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When should you start writing a will?

30th April 2018

It’s something everyone knows they should do. At the same time it’s something that nobody really wants to think about. Writing a will is often, and quite understandably, the last thing on people’s minds – especially at a younger age. So when should you start thinking about writing your will? After all, you’re probably not expecting it to be used for a long time yet.


The short answer is that it’s never too early to start planning ahead; unforeseen circumstances can and, unfortunately do, happen. However, there are certain events in life known as “triggering events”. These are huge landmarks that will likely change your inheritance plans and it’s therefore advisable that you revisit (or start writing) your will as these happen.


Trigger events


One – Marriage


Generally weddings are one of the happiest days in people’s lives. However, most people have a different view of romance to one that involves sitting down together and committing their estate to paper. In all seriousness, marriage is likely to dramatically change the identities of the  beneficiaries in your will, with your partner and in-laws (if you get along) now key considerations. Likewise, you may now have the stability that forms the foundation for a will that only needs minimal updating from thereon in. This should be done every five years or so. More importantly, marriage invalidates any previous wills unless a specific clause called ‘in contemplation of marriage’ is included. It’s therefore exceptionally important to plan ahead if you wish to maintain your current arrangement.


Two – Buying Property


Purchasing a home or alternative property dramatically raises the value of your estate. Although your will should be updated every time a significant change occurs (negative or positive), this is very likely to be the biggest investment you will ever make and thus has huge implications on who your beneficiaries are and how much they should be entitled to.


Three – Having children


Like marriage, having children now means that another person has become intertwined with your life. The largest beneficiaries are most commonly the children of the writer and thus every subsequent child should be a trigger to update your will. Forgetting to include a child not only gives the impression of rampant favoritism but could lay the foundations for decades of family feuds.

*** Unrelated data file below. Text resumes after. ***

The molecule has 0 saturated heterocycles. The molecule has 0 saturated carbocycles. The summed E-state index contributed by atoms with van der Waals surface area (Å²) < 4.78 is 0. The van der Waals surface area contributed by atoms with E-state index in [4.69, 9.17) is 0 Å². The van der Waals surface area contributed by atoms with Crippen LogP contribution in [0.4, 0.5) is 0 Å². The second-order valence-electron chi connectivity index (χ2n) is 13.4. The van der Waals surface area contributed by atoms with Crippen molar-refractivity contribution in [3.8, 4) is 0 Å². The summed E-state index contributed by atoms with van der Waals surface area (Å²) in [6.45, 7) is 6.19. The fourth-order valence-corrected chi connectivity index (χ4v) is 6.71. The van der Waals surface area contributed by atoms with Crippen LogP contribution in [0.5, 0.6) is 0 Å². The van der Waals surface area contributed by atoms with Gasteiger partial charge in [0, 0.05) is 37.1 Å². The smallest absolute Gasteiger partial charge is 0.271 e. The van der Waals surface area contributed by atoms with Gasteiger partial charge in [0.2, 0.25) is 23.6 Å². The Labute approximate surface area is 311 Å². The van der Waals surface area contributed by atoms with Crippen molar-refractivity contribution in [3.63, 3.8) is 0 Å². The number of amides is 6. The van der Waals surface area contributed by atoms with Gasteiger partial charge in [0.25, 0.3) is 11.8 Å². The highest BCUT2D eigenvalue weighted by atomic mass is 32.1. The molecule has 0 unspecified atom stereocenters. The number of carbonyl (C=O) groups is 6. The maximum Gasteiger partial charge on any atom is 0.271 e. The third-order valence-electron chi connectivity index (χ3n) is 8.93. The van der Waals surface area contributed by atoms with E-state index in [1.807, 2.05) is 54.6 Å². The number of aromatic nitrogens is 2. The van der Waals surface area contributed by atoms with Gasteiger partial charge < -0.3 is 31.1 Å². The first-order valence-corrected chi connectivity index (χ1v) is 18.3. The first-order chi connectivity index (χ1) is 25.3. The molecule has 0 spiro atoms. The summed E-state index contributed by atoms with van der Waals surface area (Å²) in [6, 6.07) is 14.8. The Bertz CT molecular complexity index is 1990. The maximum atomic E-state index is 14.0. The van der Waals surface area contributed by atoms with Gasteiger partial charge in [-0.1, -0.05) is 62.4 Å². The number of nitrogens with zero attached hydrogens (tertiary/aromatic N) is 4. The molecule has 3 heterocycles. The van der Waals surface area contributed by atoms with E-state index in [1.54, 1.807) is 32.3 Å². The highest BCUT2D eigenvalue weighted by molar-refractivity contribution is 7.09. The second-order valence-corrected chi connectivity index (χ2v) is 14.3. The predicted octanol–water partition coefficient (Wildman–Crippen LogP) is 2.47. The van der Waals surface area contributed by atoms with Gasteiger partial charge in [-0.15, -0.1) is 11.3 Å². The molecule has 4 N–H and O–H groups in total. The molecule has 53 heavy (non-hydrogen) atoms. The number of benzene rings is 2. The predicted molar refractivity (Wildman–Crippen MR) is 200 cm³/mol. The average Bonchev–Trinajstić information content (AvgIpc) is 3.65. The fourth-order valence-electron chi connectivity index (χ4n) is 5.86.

Four – Starting a business


Having a succession plan for any business is vital and should be included in your business plan. Specifying how your estate is passed on is arguably even more important when factoring in a family venture, particularly where the expectation might be for your offspring to take over once you retire. Although slightly off-topic, it’s worth thinking through the exact mechanics of how a business would transfer over. Many directors nominate an interim director to take charge for a year and steady the ship, allowing the next of kin to grow into the role. Likewise, writing a letter of intent into a will can be a clever move, removing ambiguity when it comes to the next steps.   


Don’t wait till too late


Often it takes a sudden and unexpected event before someone becomes aware of the true fragility of life. Most commonly these take the shape of close calls with illness or the passing of someone close to them. Having a will in place not only provides comfort to you in these hard times, but friends and family too. By keeping your will regularly updated with the help of skilled estate planners you can ensure everything goes to plan should the worst happen.


Even if little has changed in the last few years the chances are that the law might have, and without even realising, your will too. Indeed, a lot can change under the radar; perhaps a beneficiary has passed away or a long-lost relative unearthed. Perhaps you just want to leave everything to charity in a philontrophic change of heart. Either way it’s never too early to get essential documents in place. As they say, where there’s a will there’s most certainly a way.


For advice or help with writing your will, contact the friendly IMC team for information on how you can plan for your family’s future through our wills and estate planning services.

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